Equinix expands digital services, targets DX migration plans

Data centre provider Equinix Inc. today introduced new offerings across the country, which it said are targeted at Canadian businesses currently in the midst of or planning a digital transformation (DX) initiative.

Announced were the expansion of its Network Edge Service, which is now available in Montreal and Toronto, to Vancouver, and the nation-wide launch of Equinix Managed Services, as well as an enhanced portfolio of offerings in Western Canada and Montreal.

Network Edge Service, the company said in a release, represents a “new way to deploy virtual network services within minutes, at the digital edge without a physical data centre deployment or hardware requirements.

“(It) enables companies to reduce capital expenses and scale IT and network services globally by virtually deploying digital-ready infrastructure.”

Equinix Managed Services is available in North America for the first time, and is accessible to organizations through nodes in Calgary, Greater Toronto Area (GTA), Montreal, and Saint John.

It is targeted at DX projects and focuses on the replacement, modernization and expansion of the IT environment, Equinix said.

Also announced was an expansion of services at the Kamloops and Vancouver data centres that includes the introduction of the following:

  • Equinix Fabric, a software-defined interconnection service allowing a business to connect between its own distributed infrastructure and any other via Platform Equinix, the company’s global platform of data centres located around the world.
  • Equinix Precision Time, a network timie service “designed to help enterprises that require precise time synchronization to run critical applications more effectively and securely.”
  • Equinix Internet Access, which provides Internet access in Equinix International Business Exchange (IBX) data centres. There are currently 15 such facilities across Canada, with six in Toronto, three in Calgary, and one in each of Saint John, Montreal, Ottawa, Winnipeg, Kamloops and Vancouver.

In addition, customers in Montreal now have access to Equinix Internet Exchange, which enables networks, content providers and large enterprises to exchange Internet traffic through a global peering offering that, according to Equinix, spans 30+ markets.

The expansion comes at a time, says Andrew Eppich, managing director of Equinix Canada, when “businesses have accelerated their digital transformation strategies, while facing new challenges including increased cyber threats and supply chain disruptions.”

Digital transformation accelerates

Evidence of that acceleration in Canada and elsewhere was contained in findings of an annual Equinix survey of 2,900 IT decision-makers released last month, which revealed that 72 per cent of respondents plan to expand their organization geographically in the next 12 months.

In Canada, upwards of one-third of organizations are considering expansion into a new region, 22 per cent into a new city and 20 per cent into a new country.

Karl Strohmeyer, chief customer officer at Equinix, wrote in the study’s executive summary that as “the world continues to face new challenges and navigate uncharted territories, businesses must become ever more agile. Leaders will need the ability to pivot at a moment’s notice to position themselves to take full advantage of the opportunities ahead.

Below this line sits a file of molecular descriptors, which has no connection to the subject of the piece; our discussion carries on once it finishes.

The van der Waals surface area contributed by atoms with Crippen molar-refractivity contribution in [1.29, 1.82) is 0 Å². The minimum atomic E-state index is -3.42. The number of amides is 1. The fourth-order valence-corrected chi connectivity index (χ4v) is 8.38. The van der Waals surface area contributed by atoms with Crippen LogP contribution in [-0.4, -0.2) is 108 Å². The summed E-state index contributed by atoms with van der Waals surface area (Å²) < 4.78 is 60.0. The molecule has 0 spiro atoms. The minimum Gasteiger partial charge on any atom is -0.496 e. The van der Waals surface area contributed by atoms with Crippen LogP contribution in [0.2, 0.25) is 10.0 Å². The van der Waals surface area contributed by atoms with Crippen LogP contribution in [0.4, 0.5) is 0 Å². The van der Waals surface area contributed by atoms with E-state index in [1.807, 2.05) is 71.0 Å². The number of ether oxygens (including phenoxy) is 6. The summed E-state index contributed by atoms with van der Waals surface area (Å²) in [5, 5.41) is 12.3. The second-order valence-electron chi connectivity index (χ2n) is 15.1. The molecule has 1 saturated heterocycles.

“Concerns over labour shortages, supply chain challenges and the new hybrid work dynamic are driving a need for more virtualization. As they attempt to regain their footing in the wake of the pandemic and an uncertain economic outlook, businesses must explore more resilient digital infrastructure solutions that drive both cost and revenue benefits for their organizations.”

In Canada, the top five threats to business growth include cyberattacks (cited by 75 per cent), security breaches and data leaks (72 per cent), global microchip shortage (71 per cent), a shortage in IT talent (70 per cent) and changing regulatory requirements around data privacy (68 per cent).

Findings also revealed that continued supply chain issues are driving a need for more virtualization. To that end, 39 per cent respondents expect to “facilitate global expansion plans by deploying virtually via the cloud.”

Digital transformations, said Eppich, “have experienced a significant acceleration over the past two years, as organizations had to quickly apply theoretical strategies to remain operational.

“With many Canadian businesses saying technological changes are here to stay, businesses are looking to invest in their digital infrastructure, people and sustainability efforts to fuel their post-pandemic recovery.”

On the sustainability front, two-thirds of respondents indicated they “are measuring and actively trying to limit the environmental impact of their IT equipment.”

Tara Risser, president of the Americas at Equinix, said, “following two disruptive years that accelerated digital transformation, many IT decision-makers are turning their attention to future-proofing their business, complying with data protection regulations and creating better customer experiences.

“Canada has a robust economy with strong global trade connections with all G7 members. Digital infrastructure investments also play a key role in empowering the Canadian economy.”

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Jim Love, Chief Content Officer, IT World Canada

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Paul Barker
Paul Barker
Paul Barker is the founder of PBC Communications, an independent writing firm that specializes in freelance journalism. He has extensive experience as a reporter, feature writer and editor and has been covering technology-related issues for more than 30 years.

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